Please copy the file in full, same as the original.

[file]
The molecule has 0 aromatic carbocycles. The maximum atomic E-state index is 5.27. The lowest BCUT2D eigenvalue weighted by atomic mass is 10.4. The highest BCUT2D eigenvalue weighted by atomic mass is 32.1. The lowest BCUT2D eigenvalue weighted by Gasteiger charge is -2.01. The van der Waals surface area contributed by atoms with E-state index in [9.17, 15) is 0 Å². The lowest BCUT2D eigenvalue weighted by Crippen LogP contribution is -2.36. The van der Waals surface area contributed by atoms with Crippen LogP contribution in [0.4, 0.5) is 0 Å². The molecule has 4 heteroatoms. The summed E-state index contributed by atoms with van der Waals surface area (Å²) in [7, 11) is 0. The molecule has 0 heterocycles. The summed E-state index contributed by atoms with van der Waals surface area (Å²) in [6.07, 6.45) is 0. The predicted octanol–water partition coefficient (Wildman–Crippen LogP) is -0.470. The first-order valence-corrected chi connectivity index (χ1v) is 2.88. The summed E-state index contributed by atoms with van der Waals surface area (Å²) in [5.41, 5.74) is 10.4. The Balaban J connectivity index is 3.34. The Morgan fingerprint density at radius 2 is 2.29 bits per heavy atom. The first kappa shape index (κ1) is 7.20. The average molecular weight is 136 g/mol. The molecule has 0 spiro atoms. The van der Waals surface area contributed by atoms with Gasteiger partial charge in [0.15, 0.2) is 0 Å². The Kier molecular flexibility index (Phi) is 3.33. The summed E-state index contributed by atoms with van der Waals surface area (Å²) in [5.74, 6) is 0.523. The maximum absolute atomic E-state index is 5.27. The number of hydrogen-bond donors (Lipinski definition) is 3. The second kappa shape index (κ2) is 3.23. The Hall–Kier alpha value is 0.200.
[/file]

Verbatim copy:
The molecule has 0 aromatic carbocycles. The maximum atomic E-state index is 5.27. The lowest BCUT2D eigenvalue weighted by atomic mass is 10.4. The highest BCUT2D eigenvalue weighted by atomic mass is 32.1. The lowest BCUT2D eigenvalue weighted by Gasteiger charge is -2.01. The van der Waals surface area contributed by atoms with E-state index in [9.17, 15) is 0 Å². The lowest BCUT2D eigenvalue weighted by Crippen LogP contribution is -2.36. The van der Waals surface area contributed by atoms with Crippen LogP contribution in [0.4, 0.5) is 0 Å². The molecule has 4 heteroatoms. The summed E-state index contributed by atoms with van der Waals surface area (Å²) in [7, 11) is 0. The molecule has 0 heterocycles. The summed E-state index contributed by atoms with van der Waals surface area (Å²) in [6.07, 6.45) is 0. The predicted octanol–water partition coefficient (Wildman–Crippen LogP) is -0.470. The first-order valence-corrected chi connectivity index (χ1v) is 2.88. The summed E-state index contributed by atoms with van der Waals surface area (Å²) in [5.41, 5.74) is 10.4. The Balaban J connectivity index is 3.34. The Morgan fingerprint density at radius 2 is 2.29 bits per heavy atom. The first kappa shape index (κ1) is 7.20. The average molecular weight is 136 g/mol. The molecule has 0 spiro atoms. The van der Waals surface area contributed by atoms with Gasteiger partial charge in [0.15, 0.2) is 0 Å². The Kier molecular flexibility index (Phi) is 3.33. The summed E-state index contributed by atoms with van der Waals surface area (Å²) in [5.74, 6) is 0.523. The maximum absolute atomic E-state index is 5.27. The number of hydrogen-bond donors (Lipinski definition) is 3. The second kappa shape index (κ2) is 3.23. The Hall–Kier alpha value is 0.200.